" We don’t want to make the mistake most promoters make and be a booking agent for the ’B-side’ and really try to develop our fighters and we have a business plan. A three, a five and a ten-year plan for the future. And we’re committed to this business and we know what works and what doesn’t," said Koerner.

What’s interesting about this concept is that it’s local club shows done nationally. Veteran matchmaker Chris Middendorf, who now works full-time for the company believed in this formula." Always did," he states," and the reason why I thought it would work is because it’s back to the basic concept- which is what a club show does. It brings together some competitive fights, you do your street-teaming, get your local sponsors and you put asses in seats. If it works in Baltimore, if it works in York, it’ll work in San Diego." They will do approximately 26 to 28 shows this year. It’s not uncommon for employees of this company to go from one show and begin working in another territory in advance of an upcoming card. It can be a bit of a Groundhog Day existence." It seems like it’s every weekend," admitted Middendorf." But that goes with the territory."

And as they hit the road, going from York, to Johnstown, to Houston, to Cincinnati, Baltimore, Hartford, Reno and San Diego( among other cities), one thing is clear, there is a marketplace for boxing. Yet each of these are unique and singular living organisms that must be treated differently.

" There’s boxing fans, if you do it the right way," Koerner, points out." But I will tell you this, there’s no set business plan for boxing. Every market is different, from Johnstown, where the population is 7,000- we do 3,500 every time we’re there. To Southern California with the Pala Casino. The experience at the Maywood gym, seeing 200, five-to-seventeen year olds at the community center and being told by the trainer there is eight other places like that in Southern California, it just blows me away. There’s also hotbeds in Tampa, hotbeds in D.C, the Baltimore area. We’ve made a market out of York, Pennsylvania and the last time I checked, nothing has happened in York for a long time."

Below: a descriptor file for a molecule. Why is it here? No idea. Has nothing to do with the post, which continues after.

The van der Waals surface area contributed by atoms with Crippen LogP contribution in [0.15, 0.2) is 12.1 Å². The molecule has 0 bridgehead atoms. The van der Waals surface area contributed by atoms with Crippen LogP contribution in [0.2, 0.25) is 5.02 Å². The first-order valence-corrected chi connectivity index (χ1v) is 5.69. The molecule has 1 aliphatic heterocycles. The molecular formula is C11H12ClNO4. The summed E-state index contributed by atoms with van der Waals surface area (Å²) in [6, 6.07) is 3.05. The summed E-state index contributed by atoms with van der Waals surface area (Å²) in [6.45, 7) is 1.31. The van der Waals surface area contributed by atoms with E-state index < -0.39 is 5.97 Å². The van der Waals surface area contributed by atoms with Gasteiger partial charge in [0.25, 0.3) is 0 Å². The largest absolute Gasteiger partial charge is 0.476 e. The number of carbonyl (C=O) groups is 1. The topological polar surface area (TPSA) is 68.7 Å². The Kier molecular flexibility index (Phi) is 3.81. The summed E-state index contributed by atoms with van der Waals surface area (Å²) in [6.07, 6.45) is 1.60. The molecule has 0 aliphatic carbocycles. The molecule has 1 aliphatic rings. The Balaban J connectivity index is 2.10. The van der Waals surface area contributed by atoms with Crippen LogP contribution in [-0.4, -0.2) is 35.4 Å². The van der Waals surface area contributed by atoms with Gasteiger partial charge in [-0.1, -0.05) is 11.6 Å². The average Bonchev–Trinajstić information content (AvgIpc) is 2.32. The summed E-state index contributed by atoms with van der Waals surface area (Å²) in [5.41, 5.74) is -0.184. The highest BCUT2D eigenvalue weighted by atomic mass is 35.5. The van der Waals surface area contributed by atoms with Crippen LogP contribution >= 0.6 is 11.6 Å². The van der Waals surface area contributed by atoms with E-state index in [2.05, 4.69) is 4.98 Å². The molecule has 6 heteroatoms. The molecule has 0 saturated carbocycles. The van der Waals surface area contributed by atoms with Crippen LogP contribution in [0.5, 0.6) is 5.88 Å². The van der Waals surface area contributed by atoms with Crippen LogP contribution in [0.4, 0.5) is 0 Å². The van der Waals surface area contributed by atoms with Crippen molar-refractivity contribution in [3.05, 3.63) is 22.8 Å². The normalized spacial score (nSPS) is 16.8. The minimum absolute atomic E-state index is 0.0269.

This show in Houston has four boxers from the local area, Dat Nguyen, who brings a strong Vietnamese backing, Eugene Hill, KJ Noons and Gerardo Ibarra. In addition, young prospects Mickey Bey and Francisco Contreras are on the bill. The co-main this weekend is world ranked flyweight, Rayonta Whitfield. For TKO Boxing, the next step is signing blue-chip amateur talent, which they have done in the recent weeks.

" And there’s going to be other announcements in the next six months that I can’t talk about that we’re going to do, certain areas we’re going into," hinted Koerner." We’ve grown as a company quicker than I ever thought we would in the last year and now we’re starting to get the top guys. Because from a fighters standpoint, fighters want to fight. And they just don’t want to fight twice a year, they want to get into a rhythm, develop their career and what TKO has to offer every fighter out there is, we have the most dates. So they can stay busy, work on their skills and we’re developing fighters."

If these young boxers don’t have a region that supports boxing, then TKO is committed to cultivating one for them.

" You have certain types of fighters," explained Koerner." you have fighters who can reach a certain level. Then you also have fighters that you know are your horses and can win world titles. And with what our business plan is and the way we do our business, we take fighters from different areas that don’t have a hometown, we develop them in a market that they’re not even from.

" The key is to develop a market and be consistent."